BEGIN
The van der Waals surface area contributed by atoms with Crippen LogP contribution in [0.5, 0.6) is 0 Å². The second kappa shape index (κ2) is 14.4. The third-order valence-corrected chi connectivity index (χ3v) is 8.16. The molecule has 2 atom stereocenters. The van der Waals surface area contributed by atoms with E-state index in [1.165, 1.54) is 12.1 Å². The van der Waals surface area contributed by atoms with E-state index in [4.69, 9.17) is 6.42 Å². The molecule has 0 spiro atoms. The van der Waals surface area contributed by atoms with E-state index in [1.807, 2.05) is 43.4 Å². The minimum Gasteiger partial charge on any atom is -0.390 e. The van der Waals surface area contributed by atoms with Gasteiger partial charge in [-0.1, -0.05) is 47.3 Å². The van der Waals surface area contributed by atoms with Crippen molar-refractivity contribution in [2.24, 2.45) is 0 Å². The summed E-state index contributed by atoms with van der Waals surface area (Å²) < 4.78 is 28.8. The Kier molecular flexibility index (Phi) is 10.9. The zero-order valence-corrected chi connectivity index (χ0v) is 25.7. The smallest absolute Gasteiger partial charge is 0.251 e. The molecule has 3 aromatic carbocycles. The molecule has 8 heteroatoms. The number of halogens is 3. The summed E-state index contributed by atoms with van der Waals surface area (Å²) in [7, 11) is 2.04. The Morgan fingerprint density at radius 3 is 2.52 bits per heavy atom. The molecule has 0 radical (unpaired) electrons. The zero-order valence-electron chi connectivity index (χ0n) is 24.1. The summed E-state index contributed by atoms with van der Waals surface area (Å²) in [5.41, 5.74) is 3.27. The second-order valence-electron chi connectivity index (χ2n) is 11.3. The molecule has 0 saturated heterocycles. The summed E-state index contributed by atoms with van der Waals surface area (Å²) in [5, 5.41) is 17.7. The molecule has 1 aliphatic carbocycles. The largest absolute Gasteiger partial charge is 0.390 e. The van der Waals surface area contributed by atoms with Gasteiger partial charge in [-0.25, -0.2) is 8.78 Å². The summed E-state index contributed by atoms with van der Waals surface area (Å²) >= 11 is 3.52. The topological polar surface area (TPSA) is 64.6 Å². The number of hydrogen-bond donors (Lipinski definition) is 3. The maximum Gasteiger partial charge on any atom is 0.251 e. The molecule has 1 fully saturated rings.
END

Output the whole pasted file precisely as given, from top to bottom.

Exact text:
The van der Waals surface area contributed by atoms with Crippen LogP contribution in [0.5, 0.6) is 0 Å². The second kappa shape index (κ2) is 14.4. The third-order valence-corrected chi connectivity index (χ3v) is 8.16. The molecule has 2 atom stereocenters. The van der Waals surface area contributed by atoms with E-state index in [1.165, 1.54) is 12.1 Å². The van der Waals surface area contributed by atoms with E-state index in [4.69, 9.17) is 6.42 Å². The molecule has 0 spiro atoms. The van der Waals surface area contributed by atoms with E-state index in [1.807, 2.05) is 43.4 Å². The minimum Gasteiger partial charge on any atom is -0.390 e. The van der Waals surface area contributed by atoms with Gasteiger partial charge in [-0.1, -0.05) is 47.3 Å². The van der Waals surface area contributed by atoms with Crippen molar-refractivity contribution in [2.24, 2.45) is 0 Å². The summed E-state index contributed by atoms with van der Waals surface area (Å²) < 4.78 is 28.8. The Kier molecular flexibility index (Phi) is 10.9. The zero-order valence-corrected chi connectivity index (χ0v) is 25.7. The smallest absolute Gasteiger partial charge is 0.251 e. The molecule has 3 aromatic carbocycles. The molecule has 8 heteroatoms. The number of halogens is 3. The summed E-state index contributed by atoms with van der Waals surface area (Å²) in [7, 11) is 2.04. The Morgan fingerprint density at radius 3 is 2.52 bits per heavy atom. The molecule has 0 radical (unpaired) electrons. The zero-order valence-electron chi connectivity index (χ0n) is 24.1. The summed E-state index contributed by atoms with van der Waals surface area (Å²) in [5.41, 5.74) is 3.27. The second-order valence-electron chi connectivity index (χ2n) is 11.3. The molecule has 0 saturated heterocycles. The summed E-state index contributed by atoms with van der Waals surface area (Å²) in [5, 5.41) is 17.7. The molecule has 1 aliphatic carbocycles. The largest absolute Gasteiger partial charge is 0.390 e. The van der Waals surface area contributed by atoms with Gasteiger partial charge in [-0.25, -0.2) is 8.78 Å². The summed E-state index contributed by atoms with van der Waals surface area (Å²) >= 11 is 3.52. The topological polar surface area (TPSA) is 64.6 Å². The number of hydrogen-bond donors (Lipinski definition) is 3. The maximum Gasteiger partial charge on any atom is 0.251 e. The molecule has 1 fully saturated rings.